Essay Example on Discussing the effects some of the constitutional acts such as Magna Carta The Scottish Act









In this essay I will be evaluating and discussing the effects some of the constitutional acts such as Magna Carta The Scottish Act Northern Ireland Act and the Human Rights Act have on the unitary nature of the constitution In accordance to Laws J in Thoburn V Sunderland constitutional statutes are ones which a conditions the legal relationship with the citizen and state in some manner overarching manner b enlarges or diminishes the scope of which we would regard as fundamental constitutional rights Constitution is known as a set of rules which help govern citizens within a state In the United Kingdom constitution is evolving with times aswell as being parliamentary and unitary furthermore it is unwritten making it an un codified constitution The unitary nature is understood as a central government such as the authoritative bodies sitting in Westminster to make decisions to subordinate local governments The case of Thoburn V Sunderland led to the formation of the Magna Carta an organic document that is evolving over time directed by Laws J 

This led to the formation of the Parliament Elected mayors have revitalised some aspects of the local government in London and a few other locations again this presents central government with rival centres of power The sovereignty of Parliament is expressed as the doctrine of implied repeal However Thoburn stresses constitutional statutes should not be subject to implied repeal as they protect the special statues of the constitutional rights This was a very powerful symbol in democracy opened doors to the rights of citizens and started the idea of a unitary nature as it decisions are now made through a central government Since 1999 the United Kingdom's government has been massively changed by a process of administrative decentralization of the parliamentary sovereignty to make decisions on issues without the need of Parliament's permission Power was devolved between England Wales Northern Ireland and Scotland and is seen as asymmetrical state Some legislative acts are affecting the unitary nature of UK Parliament one of which is devolution to the Scottish Parliament It was said by David Mundell a Scottish secretary that the Scottish parliament are now one of the most powerful devolved administrations in the world After the Scottish referendum 2014 

Devolution max was introduced which would have allowed Scotland to gain full control over reserved matters such as tax and fiscal policy the parliament had control over 13 institutions after the referendum it would have dropped to only defence and the foreign policy This would have affected the unitary nature of the constitution as the maximum decentralization would have reduced the supreme legislation power of the UK parliament over Scotland However in accordance to the Scottish Act 1998 the Scottish Parliament were allowed to pass their own legislations in regards to Scotland s domestic policy albeit the UK sovereignty retained the decision making powers over tax and other policies Under S 28 of the Scotland Act 1998 it clearly states It is recognised that the parliament of the United Kingdom will not normally legislate with regard to devolved matters without the consent of the Scottish Parliament Therefore if they do so it will be a breach of a Convention Unlike in the case of Fraser V HM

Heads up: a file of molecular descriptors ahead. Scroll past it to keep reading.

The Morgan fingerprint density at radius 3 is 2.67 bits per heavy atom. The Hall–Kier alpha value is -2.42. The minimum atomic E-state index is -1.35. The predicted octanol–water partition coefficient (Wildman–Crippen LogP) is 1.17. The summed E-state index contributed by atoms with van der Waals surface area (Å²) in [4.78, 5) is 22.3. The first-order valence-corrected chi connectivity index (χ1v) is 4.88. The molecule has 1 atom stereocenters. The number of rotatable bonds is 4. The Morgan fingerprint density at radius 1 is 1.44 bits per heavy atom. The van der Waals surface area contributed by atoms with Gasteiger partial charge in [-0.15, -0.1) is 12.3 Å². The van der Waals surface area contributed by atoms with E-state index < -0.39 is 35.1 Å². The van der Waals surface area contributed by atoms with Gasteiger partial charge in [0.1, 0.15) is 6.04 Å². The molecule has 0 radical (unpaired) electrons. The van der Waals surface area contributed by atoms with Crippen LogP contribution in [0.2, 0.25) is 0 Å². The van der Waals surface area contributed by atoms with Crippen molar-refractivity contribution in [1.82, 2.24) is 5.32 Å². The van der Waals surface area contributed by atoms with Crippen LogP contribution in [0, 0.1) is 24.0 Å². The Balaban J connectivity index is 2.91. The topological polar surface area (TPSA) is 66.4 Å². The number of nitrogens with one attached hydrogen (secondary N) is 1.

Advocate where Scottish parliaments were in breach of the right to privacy and UK parliament could intervene It can therefore be argued the unitary nature has not been massively impacted as they still make majority decisions Under the Belfast Agreement 1998 the Northern Ireland assembly are able to pass primary and delegated acts in relation to healthcare education and environment This affected the unitary nature as it represents a diminution in Parliament s legislative role for example unlike the rest of the UK the Abortion Act 1967 is not effective over Northern Ireland as devolved powers allowed the formation of their own healthcare acts However it can be argued the unitary nature is not massively affected as UK still holds major decision making powers such as policing international relations and justice Under the Northern Ireland Act 1998 S1 1 reads It is hereby declared that Northern Ireland in its entirety remains part of the United Kingdom and shall not cease to be so without the consent of a majority of the people of Northern Ireland voting in a poll held for the purposes of this section in accordance with Schedule 1 

However in regards to recent political debates surrounding Brexit Northern Ireland is calling for a referendum to join the Republic of Ireland in order to remain a member of the EU the province believe Brexit would lead to a disastrous effect on the economy this action will leave the unitary nature of the nation completed shattered The Human Rights Act 1998 is not obliged to any entrenched rights It can be repealed at any time although it is dependent on the majority votes in the House of Commons The HRA 1998 incorporates the European nature into domestic law questioning the sovereignty Because the acts of parliament have to uphold the constitutional conventions the unitary nature of the central constitution is losing the power over certain legislative decisions in regards to for example article I To conclude there are many aspects of the EU constitution which have been affected by the constitutional laws and can be seen to be unitary in their nature It is clear instead of possessing supremacy of parliament Westminster barely has a nebulous right of supervision

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